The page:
Lowell and Ruth Crowder, who often visited the Dowlands, would come down to play in the water.  On one warm day they stripped off their clothes and went “skinny dipping” in the pool by the sycamore tree near the cliff.  In 1986, after Wendell’s wife had died and Ruth had become divorced, the two were married.  Thus, Ruth became Lowell’s aunt.  Although they told others, neither ever mentioned to each other they once had seen the other “naked.”  After Lowell was too old to play in the creek, no one else ever came here to play in the water and sand.  All has been quiet with me for over six decades now.

Wendell, who inherited the farm from his parents, continued to use the 30 acres to the north and south of me as a cattle pasture on into the mid 1980s.  The grazing cattle kept the pasture relatively clear of trees and shrubs.  When he grew too old to farm, the pasture was left vacant to undergo succession back to a wooded area.  Osage orange, oaks, hickories, and other trees, along with an extensive growth of multiflora rose have almost completely filled in the pasture, including the low flood plain along the north bank.  It is difficult for a person to walk along my banks now.  In 1992 the State Highway Department replaced the old concrete bridge with three large culverts and solid balustrades on each side of the road.  I am now almost hidden from those driving along Rt 111.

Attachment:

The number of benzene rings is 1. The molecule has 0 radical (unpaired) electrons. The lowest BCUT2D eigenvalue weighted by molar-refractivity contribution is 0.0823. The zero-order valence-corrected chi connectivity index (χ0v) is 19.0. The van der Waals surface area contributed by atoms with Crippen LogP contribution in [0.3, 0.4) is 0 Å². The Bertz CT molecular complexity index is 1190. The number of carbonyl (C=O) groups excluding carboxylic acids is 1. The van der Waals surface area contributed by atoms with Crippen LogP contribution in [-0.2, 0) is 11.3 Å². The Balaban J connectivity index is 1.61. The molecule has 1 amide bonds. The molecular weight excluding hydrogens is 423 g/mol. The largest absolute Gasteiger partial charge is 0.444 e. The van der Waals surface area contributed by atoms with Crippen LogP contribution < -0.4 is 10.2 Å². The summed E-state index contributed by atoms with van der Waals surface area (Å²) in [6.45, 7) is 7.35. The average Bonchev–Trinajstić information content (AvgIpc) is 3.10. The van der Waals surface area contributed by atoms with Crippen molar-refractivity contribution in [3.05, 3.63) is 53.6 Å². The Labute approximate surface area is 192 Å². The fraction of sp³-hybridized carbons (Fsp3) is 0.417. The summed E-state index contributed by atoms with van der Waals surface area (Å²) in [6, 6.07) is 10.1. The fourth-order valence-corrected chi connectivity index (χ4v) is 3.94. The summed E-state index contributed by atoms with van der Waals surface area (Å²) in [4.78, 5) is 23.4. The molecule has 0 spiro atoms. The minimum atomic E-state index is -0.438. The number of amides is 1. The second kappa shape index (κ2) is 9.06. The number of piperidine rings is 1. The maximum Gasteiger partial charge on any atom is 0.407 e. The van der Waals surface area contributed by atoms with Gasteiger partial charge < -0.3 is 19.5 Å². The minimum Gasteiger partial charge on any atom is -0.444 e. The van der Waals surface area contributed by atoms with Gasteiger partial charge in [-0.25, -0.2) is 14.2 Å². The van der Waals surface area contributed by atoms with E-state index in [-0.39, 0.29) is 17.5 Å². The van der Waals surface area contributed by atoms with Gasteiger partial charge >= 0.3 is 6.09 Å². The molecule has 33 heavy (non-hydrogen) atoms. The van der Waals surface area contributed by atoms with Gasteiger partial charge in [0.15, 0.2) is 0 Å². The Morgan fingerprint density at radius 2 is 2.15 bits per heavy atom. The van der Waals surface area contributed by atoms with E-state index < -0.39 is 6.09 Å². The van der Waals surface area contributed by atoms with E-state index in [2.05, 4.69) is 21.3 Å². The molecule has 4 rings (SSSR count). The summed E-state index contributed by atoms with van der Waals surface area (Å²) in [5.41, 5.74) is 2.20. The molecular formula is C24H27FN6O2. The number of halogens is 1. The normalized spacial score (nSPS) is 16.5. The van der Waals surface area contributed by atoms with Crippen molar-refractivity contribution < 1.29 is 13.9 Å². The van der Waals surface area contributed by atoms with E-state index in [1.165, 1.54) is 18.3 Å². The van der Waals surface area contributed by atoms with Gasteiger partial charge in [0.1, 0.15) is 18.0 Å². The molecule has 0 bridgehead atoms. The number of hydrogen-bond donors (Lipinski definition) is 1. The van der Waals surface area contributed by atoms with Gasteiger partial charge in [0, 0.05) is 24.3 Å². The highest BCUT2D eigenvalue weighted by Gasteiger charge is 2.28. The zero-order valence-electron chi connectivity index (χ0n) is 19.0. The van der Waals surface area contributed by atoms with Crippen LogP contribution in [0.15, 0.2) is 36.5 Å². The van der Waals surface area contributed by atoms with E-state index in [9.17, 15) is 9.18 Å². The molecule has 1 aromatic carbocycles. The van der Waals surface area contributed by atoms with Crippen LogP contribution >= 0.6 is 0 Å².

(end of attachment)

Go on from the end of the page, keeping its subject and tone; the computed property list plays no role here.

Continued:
Lowell and his wife, Mary Ruth, inherited the farm in 2004 and sold all but the 30 acre pasture from the north bank on to the south.  They seldom come to look at me, however.  Their children most likely eventually will sell the pasture to someone from St. Louis or another city to the south, who will build a weekend home on at the top of the cliff.  Even if the new owners have children, because of all the entertainment options now available, it is doubtful I will ever again serve as a playground for children.